When (not if) that crazy party does take place remember to notify neighbors if you do not feel like inviting them. Keep in mind you are living in a community. They share less commonality with you. Just have respect and extend them courtesy from time to time. Often times you will find that crazy neighbor is the guy you crack beers with after work while watching the Simpsons. Do not be afraid to say more than “Hey what’s up.”

I could not in good conscience end this without my opinion on Cops vs. Campus Security. It may come as a shock, but I have not had a bad run in with my local constabulary. At other schools I have frequented their security agents take pride in how many students they catch in a week. As long as you do what you do in the privacy of your own home you have nothing to fear from authoritative knocks at your front checking up on you. So a loud party as long as you respect your neighbors will remain relatively uninterrupted.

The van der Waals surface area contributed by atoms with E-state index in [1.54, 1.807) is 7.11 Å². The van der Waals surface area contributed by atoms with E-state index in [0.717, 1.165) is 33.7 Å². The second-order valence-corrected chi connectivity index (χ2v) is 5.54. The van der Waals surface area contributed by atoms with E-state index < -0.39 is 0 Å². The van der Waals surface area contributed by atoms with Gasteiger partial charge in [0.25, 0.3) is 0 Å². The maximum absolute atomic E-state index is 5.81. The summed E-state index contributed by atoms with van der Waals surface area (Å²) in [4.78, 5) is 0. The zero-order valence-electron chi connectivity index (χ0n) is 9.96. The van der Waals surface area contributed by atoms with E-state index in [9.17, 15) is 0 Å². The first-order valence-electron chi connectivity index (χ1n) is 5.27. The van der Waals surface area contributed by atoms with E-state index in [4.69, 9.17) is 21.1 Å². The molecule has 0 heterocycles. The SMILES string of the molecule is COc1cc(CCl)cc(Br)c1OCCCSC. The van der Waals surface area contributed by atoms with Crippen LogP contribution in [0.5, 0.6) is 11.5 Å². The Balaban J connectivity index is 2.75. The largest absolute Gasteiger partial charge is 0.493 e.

Now life on the outside is not all fun and games. As our friendly neighborhood Spider tells us “With great power comes greater responsibility.” Now it’s easier to find ways not to go to class. Everyday can become a snow day. The hardest part about being responsible is being responsible.

Yes there is more than just drinking when living of campus, but on a weekend in September when you have Notre Dame vs. Penn State, Ohio State vs. Texas the Eagles season opener and a keg in a wheelbarrow of ice sitting in your buddy’s backyard the other reasons blur together.

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Jessica Hagerty